Bud Clark, Portland’s bicycling mayor, has died at age 90

Click for captions. (Photos: Jonathan Maus/BikePortland)

Former Portland Mayor Bud Clark died Tuesday at age 90.

As mayor from 1985 a 1992 he helped set the stage for Portland to become the greatest city for cycling in America. His beaming smile and direct, no-nonsense approach to issues come through clearly in an iconic poster for Bike to Work Day in 1985 that shows him straddling his bike in front of City Hall. That’s how many Portlanders will remember Bud because riding a bike was part of his daily life and something he cared about and not just a political photo-op.

1985 Bike to Work Day promotional poster.

Clark was an unabashed supporter of bicycling before it was politically popular and was known to call out, “Whoop whoop!” (which he told KATU in a 2018 interview was just an expression he let out by accident and it stuck) as he pedaled by friends and acquaintances on his rides around town.

Mayor Clark was also the model in the “Expose Yourself to Art” poster by the late Portland journalist Mike Ryerson. In 2013, Carl Larson, a former staffer at the Bicycle Transportation Alliance (now The Street Trust) worked with Clark to remake the poster. With photographer Will Vanlue, Larson replaced the statue with a bicycle and changed the tagline to “Expose Yourself to Bikes”. They then hosted a public art bike ride as part of Pedalpalooza and Clark served as the ride leader, stopping for a group shot on the Transit Mall where the sculpture is located and signing posters for his fans.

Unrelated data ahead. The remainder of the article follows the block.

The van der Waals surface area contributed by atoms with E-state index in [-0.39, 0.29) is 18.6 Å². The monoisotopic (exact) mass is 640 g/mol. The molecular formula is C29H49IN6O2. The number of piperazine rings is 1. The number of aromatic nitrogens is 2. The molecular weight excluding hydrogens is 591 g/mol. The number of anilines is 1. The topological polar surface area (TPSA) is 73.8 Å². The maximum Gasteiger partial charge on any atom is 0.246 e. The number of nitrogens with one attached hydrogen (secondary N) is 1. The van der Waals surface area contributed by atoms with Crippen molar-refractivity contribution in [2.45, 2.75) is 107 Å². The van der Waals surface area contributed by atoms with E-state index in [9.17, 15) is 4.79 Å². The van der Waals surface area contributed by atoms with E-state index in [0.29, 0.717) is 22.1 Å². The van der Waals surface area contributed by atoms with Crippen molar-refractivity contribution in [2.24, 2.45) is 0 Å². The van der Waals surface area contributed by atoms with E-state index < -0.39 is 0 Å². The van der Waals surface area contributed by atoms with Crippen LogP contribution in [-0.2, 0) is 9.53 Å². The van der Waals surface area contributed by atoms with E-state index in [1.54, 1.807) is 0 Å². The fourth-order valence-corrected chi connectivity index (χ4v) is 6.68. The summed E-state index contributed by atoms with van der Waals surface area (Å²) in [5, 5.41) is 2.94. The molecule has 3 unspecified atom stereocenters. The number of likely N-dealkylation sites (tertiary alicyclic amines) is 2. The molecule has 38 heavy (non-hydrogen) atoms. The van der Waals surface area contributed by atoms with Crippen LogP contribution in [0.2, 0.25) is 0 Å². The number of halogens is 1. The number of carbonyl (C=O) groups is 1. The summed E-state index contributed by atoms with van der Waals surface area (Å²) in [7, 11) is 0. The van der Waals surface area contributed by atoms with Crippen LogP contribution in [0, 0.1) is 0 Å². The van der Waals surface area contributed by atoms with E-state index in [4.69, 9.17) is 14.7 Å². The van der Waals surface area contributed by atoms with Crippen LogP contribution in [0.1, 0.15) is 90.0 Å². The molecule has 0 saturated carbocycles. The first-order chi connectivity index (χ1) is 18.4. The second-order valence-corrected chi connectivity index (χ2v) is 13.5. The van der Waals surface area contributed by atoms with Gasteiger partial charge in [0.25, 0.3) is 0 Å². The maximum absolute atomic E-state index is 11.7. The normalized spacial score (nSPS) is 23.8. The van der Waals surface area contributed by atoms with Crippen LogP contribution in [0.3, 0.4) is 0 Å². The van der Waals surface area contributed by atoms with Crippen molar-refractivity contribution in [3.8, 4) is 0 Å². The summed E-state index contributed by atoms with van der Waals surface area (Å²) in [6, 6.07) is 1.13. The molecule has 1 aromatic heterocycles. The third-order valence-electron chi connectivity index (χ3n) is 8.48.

When it came to biking, Clark just got it.

Bud Clark (right) and PBOT Bicycle Coordinator Roger Geller at 2014 Policymakers Ride.

He was elated when Portland was awarded a “Platinum Bicycle Friendly City” designation by the League of American Bicyclists in 2008 — an achievement city leaders and advocates spent years pushing for. At the local ceremony where they announced the award, I caught up with Clark. He said he traveled to Amsterdam in 1962 and was curious how they could have a high fat diet like Americans but have none of the heart problems. “I thought, heck, that’s the key right there. These people were getting exercise on their bikes all the time!”

When his City Hall tenure came to an end in 1992 he literally rode off into the sunset under a huge banner hung across the City Hall plaza that said, “Thank You Bud”. Actually, according to photos from The Street Trust archive shared by Larson yesterday, he rode off into the snowstorm.

(Photos: The Street Trust)

Clark rode his bike until his final few years and he remained a part of our community. Just like riding a bike, being part of the community wasn’t something he did because it was good for politics; it was just who he was.

In 2007, Portland Mayor Tom Potter cut funding for the Bicycle Master Plan update. In the midst of that controversy and the fight to restore the funding (which we won after 100s of emails and calls to City Hall in support), the Portland Bureau of Transportation held a series of bike rides to raise awareness of the plan. Bud Clark showed up to lend his support.

Click for captions. (Photos: Jonathan Maus/BikePortland)

I’m so glad he lived to see Portland become a great cycling city. At that 2008 Platinum award event, I asked what it was like riding around Portland. “I see all these bicycles streaming across the Hawthorne Bridge. It’s extremely pleasing for me to see that,” he said.